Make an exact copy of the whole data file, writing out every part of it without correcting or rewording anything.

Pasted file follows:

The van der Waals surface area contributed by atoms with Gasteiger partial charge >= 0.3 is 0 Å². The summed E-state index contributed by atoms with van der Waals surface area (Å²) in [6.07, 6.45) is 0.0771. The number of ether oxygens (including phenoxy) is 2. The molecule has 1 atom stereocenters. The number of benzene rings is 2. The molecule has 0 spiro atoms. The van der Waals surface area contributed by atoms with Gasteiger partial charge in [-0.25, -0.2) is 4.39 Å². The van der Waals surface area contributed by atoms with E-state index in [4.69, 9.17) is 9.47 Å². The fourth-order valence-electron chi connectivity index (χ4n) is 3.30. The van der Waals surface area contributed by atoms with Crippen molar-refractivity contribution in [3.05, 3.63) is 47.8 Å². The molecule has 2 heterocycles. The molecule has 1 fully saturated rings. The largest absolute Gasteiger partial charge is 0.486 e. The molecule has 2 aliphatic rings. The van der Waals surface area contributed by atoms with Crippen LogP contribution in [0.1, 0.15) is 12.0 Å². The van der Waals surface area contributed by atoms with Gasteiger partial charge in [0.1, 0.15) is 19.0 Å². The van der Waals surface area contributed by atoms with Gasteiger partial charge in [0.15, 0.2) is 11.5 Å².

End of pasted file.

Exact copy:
The van der Waals surface area contributed by atoms with Gasteiger partial charge >= 0.3 is 0 Å². The summed E-state index contributed by atoms with van der Waals surface area (Å²) in [6.07, 6.45) is 0.0771. The number of ether oxygens (including phenoxy) is 2. The molecule has 1 atom stereocenters. The number of benzene rings is 2. The molecule has 0 spiro atoms. The van der Waals surface area contributed by atoms with Gasteiger partial charge in [-0.25, -0.2) is 4.39 Å². The van der Waals surface area contributed by atoms with E-state index in [4.69, 9.17) is 9.47 Å². The fourth-order valence-electron chi connectivity index (χ4n) is 3.30. The van der Waals surface area contributed by atoms with Crippen molar-refractivity contribution in [3.05, 3.63) is 47.8 Å². The molecule has 2 heterocycles. The molecule has 1 fully saturated rings. The largest absolute Gasteiger partial charge is 0.486 e. The molecule has 2 aliphatic rings. The van der Waals surface area contributed by atoms with Crippen LogP contribution in [0.1, 0.15) is 12.0 Å². The van der Waals surface area contributed by atoms with Gasteiger partial charge in [0.1, 0.15) is 19.0 Å². The van der Waals surface area contributed by atoms with Gasteiger partial charge in [0.15, 0.2) is 11.5 Å².